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The aim of ankle fusion is to eliminate the pain in your ankle caused by diseased or damaged surfaces rubbing together.

When conservative methods for relieving ankle pain caused by degenerative arthritis or trauma are no longer working for you, your surgeon may recommend ankle fusion.

What happens during ankle fusion?

Ankle fusion is usually performed under general anaesthesic. Through an incision (cut) your surgeon will remove any damaged cartilage and expose healthy bone surfaces in your ankle joint. They will position the bones correctly and compress them together using metal screws. This positioning and compression encourages the bones to grow together. You will not feel the screws and they do not need to be removed. 

Sometimes ankle fusion can be performed using arthroscopic (key hole) surgery. Be sure and discuss what method will be used with your surgeon.

After your ankle fusion

You will need to stay in hospital. You will have a plaster cast on your ankle and may have a drain in your wound. Please let our Healthcare Team know if you are in any pain.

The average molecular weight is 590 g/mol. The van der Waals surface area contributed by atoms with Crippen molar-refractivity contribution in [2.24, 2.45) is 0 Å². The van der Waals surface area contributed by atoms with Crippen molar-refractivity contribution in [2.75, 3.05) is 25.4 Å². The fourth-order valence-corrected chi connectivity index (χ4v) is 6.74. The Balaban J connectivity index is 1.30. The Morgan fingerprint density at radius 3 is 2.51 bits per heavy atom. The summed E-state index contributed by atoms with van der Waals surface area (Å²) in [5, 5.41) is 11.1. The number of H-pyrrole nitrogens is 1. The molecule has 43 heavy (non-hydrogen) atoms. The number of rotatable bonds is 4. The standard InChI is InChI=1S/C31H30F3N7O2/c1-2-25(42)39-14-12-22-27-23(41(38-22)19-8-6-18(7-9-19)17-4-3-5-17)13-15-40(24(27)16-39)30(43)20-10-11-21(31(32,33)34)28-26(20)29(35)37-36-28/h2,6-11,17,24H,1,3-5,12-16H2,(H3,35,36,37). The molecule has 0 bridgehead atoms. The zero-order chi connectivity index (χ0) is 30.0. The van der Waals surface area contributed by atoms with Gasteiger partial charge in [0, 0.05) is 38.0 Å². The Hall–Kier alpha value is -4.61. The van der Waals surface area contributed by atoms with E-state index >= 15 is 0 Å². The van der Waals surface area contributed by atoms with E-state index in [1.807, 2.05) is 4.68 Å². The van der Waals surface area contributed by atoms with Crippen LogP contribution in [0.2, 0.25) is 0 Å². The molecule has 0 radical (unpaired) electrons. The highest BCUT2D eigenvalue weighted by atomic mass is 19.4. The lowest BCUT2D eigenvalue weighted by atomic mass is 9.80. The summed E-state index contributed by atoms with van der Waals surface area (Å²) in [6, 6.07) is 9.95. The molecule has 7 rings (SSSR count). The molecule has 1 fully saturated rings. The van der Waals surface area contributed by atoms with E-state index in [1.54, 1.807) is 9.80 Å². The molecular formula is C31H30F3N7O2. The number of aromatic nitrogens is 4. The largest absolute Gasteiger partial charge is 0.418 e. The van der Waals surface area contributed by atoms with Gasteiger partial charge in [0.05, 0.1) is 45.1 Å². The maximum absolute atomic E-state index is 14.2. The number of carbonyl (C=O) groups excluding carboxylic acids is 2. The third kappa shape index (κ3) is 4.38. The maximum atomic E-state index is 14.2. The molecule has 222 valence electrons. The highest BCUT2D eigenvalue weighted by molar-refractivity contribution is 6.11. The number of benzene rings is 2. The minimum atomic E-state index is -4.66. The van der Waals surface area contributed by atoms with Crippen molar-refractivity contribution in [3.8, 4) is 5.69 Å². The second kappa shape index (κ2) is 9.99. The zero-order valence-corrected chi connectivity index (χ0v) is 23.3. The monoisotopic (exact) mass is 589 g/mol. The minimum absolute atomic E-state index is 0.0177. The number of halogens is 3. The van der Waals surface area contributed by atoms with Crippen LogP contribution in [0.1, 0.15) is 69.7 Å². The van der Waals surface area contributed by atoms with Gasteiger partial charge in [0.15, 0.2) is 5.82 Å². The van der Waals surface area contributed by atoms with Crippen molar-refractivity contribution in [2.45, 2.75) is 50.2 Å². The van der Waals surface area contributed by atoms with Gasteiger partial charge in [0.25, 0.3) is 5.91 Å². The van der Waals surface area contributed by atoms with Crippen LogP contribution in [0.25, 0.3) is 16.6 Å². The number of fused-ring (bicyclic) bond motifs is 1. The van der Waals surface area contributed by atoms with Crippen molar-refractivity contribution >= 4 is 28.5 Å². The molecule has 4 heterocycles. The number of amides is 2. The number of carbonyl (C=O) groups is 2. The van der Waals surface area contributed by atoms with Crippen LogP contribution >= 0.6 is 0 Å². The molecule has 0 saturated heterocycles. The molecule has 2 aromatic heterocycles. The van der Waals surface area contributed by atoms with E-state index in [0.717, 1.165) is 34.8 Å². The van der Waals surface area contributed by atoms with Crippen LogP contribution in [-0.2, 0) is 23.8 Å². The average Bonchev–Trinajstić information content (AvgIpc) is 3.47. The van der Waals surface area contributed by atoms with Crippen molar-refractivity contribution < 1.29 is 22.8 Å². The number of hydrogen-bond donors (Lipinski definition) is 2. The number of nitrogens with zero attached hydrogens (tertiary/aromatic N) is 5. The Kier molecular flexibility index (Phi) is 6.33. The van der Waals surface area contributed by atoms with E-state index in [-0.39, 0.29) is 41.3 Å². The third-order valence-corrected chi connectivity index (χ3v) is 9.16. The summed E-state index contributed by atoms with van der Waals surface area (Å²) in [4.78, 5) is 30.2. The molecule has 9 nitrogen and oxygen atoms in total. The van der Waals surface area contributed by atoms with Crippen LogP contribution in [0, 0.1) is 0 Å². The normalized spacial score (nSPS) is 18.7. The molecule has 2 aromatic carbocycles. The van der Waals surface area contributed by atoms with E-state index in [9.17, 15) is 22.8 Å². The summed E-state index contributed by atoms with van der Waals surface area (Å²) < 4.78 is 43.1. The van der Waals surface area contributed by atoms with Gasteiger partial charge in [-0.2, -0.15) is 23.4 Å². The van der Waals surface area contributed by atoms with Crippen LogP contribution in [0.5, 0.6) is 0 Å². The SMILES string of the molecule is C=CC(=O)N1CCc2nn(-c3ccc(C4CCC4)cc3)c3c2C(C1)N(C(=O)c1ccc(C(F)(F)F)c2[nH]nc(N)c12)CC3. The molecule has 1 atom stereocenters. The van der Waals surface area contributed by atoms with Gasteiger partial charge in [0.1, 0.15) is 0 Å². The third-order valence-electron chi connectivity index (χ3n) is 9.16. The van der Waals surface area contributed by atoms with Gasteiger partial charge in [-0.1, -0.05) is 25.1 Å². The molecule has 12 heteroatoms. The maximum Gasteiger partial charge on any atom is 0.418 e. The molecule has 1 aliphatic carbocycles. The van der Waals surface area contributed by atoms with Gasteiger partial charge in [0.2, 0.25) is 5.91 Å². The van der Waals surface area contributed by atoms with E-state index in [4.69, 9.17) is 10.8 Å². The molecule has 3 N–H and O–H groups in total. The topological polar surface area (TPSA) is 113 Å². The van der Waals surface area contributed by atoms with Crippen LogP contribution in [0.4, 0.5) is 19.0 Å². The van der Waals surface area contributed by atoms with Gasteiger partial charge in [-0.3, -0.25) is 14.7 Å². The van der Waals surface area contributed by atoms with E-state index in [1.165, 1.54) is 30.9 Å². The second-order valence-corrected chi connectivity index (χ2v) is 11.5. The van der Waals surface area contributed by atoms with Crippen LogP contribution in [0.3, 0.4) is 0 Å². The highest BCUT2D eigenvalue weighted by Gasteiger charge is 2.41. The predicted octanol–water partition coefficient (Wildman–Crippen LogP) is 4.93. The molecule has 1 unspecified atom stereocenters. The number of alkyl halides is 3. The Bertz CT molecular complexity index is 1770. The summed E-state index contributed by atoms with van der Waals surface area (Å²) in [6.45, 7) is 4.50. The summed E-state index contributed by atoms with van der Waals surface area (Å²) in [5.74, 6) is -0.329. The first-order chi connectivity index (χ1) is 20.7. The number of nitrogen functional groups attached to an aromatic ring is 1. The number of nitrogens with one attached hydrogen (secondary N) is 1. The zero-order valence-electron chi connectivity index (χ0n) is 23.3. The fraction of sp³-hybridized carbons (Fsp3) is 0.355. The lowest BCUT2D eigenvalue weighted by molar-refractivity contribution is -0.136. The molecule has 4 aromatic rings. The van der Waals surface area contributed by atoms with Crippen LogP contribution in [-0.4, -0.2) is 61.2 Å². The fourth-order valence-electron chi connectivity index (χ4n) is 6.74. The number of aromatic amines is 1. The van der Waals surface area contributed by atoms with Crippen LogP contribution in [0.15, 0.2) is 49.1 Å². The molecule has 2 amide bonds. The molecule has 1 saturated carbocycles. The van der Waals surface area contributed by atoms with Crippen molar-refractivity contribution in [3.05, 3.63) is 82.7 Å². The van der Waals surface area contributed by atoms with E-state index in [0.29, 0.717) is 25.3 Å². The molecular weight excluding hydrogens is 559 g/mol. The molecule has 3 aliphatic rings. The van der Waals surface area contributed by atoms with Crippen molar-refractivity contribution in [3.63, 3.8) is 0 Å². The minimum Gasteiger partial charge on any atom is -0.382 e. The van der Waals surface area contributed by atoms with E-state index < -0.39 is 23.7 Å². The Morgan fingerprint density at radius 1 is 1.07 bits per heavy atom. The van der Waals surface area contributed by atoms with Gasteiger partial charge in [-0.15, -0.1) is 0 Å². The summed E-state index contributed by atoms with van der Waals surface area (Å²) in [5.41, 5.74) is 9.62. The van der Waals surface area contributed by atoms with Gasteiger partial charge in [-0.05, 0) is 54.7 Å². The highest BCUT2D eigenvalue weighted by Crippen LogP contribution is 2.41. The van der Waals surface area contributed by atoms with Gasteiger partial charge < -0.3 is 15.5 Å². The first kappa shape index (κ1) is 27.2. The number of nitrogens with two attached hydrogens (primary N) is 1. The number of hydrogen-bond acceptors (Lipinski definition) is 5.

You should not put your weight on your fused ankle following surgery. Our physiotherapists will visit you to teach you how to move around with a walker or crutches. They will work with you to ensure you are moving about on your own before you are discharged.

Going home after ankle fusion

Your ankle needs to be fully fused before you can drive. Please arrange for someone to take you home and look in on you, rest and keep your leg elevated to control swelling. After a period of time, you will need to come back to have your stitches removed, and may be given a lighter weight cast. Be sure and take any pain medications as directed.

Your surgeon may schedule regular X-rays to assess the extent of fusion. As the fusion gets stronger you may be allowed to start putting weight on your foot. You might need to work with a physiotherapist to learn to walk without a limp. 

You should plan on several weeks of recovery before returning to normal activities. Be sure to discuss any return to work with your surgeon. Once fusion is complete, you may be given special shoe inserts or have your shoes fitted with rocker soles. 

Most patients make a good recovery from ankle fusion. Although you may not be able to run with a fused ankle, you should be able to walk with a normal gait.

Why not print this treatment page so you can discuss any concerns you have with your surgeon?

Chichester Hospital

78 Broyle Road, Chichester, PO19 6WB

01243 530600
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